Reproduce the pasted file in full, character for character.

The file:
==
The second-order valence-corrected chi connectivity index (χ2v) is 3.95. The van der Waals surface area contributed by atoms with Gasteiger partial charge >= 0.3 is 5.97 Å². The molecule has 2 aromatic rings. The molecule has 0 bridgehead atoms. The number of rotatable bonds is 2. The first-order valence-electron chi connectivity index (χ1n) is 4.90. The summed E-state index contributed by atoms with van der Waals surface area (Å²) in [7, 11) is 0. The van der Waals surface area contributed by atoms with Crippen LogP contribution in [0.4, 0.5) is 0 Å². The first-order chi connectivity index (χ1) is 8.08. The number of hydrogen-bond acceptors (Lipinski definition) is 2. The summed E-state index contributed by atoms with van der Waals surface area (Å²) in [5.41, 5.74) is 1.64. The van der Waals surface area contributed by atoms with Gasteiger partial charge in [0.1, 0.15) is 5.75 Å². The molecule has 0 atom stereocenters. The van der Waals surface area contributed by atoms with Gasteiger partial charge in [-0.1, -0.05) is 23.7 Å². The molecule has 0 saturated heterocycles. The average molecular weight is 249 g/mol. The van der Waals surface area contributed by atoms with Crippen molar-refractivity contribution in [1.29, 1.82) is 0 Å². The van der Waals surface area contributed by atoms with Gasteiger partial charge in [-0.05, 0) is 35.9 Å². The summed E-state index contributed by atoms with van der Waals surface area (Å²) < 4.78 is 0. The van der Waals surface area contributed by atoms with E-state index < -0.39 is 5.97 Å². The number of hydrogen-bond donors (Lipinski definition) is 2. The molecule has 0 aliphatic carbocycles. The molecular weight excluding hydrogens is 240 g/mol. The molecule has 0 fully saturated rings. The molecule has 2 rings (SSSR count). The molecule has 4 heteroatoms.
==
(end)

The second-order valence-corrected chi connectivity index (χ2v) is 3.95. The van der Waals surface area contributed by atoms with Gasteiger partial charge >= 0.3 is 5.97 Å². The molecule has 2 aromatic rings. The molecule has 0 bridgehead atoms. The number of rotatable bonds is 2. The first-order valence-electron chi connectivity index (χ1n) is 4.90. The summed E-state index contributed by atoms with van der Waals surface area (Å²) in [7, 11) is 0. The van der Waals surface area contributed by atoms with Crippen LogP contribution in [0.4, 0.5) is 0 Å². The first-order chi connectivity index (χ1) is 8.08. The number of hydrogen-bond acceptors (Lipinski definition) is 2. The summed E-state index contributed by atoms with van der Waals surface area (Å²) in [5.41, 5.74) is 1.64. The van der Waals surface area contributed by atoms with Gasteiger partial charge in [0.1, 0.15) is 5.75 Å². The molecule has 0 atom stereocenters. The van der Waals surface area contributed by atoms with Gasteiger partial charge in [-0.1, -0.05) is 23.7 Å². The molecule has 0 saturated heterocycles. The average molecular weight is 249 g/mol. The van der Waals surface area contributed by atoms with Crippen molar-refractivity contribution in [1.29, 1.82) is 0 Å². The van der Waals surface area contributed by atoms with Gasteiger partial charge in [-0.05, 0) is 35.9 Å². The summed E-state index contributed by atoms with van der Waals surface area (Å²) < 4.78 is 0. The van der Waals surface area contributed by atoms with E-state index < -0.39 is 5.97 Å². The number of hydrogen-bond donors (Lipinski definition) is 2. The molecule has 0 aliphatic carbocycles. The molecular weight excluding hydrogens is 240 g/mol. The molecule has 0 fully saturated rings. The molecule has 2 rings (SSSR count). The molecule has 4 heteroatoms.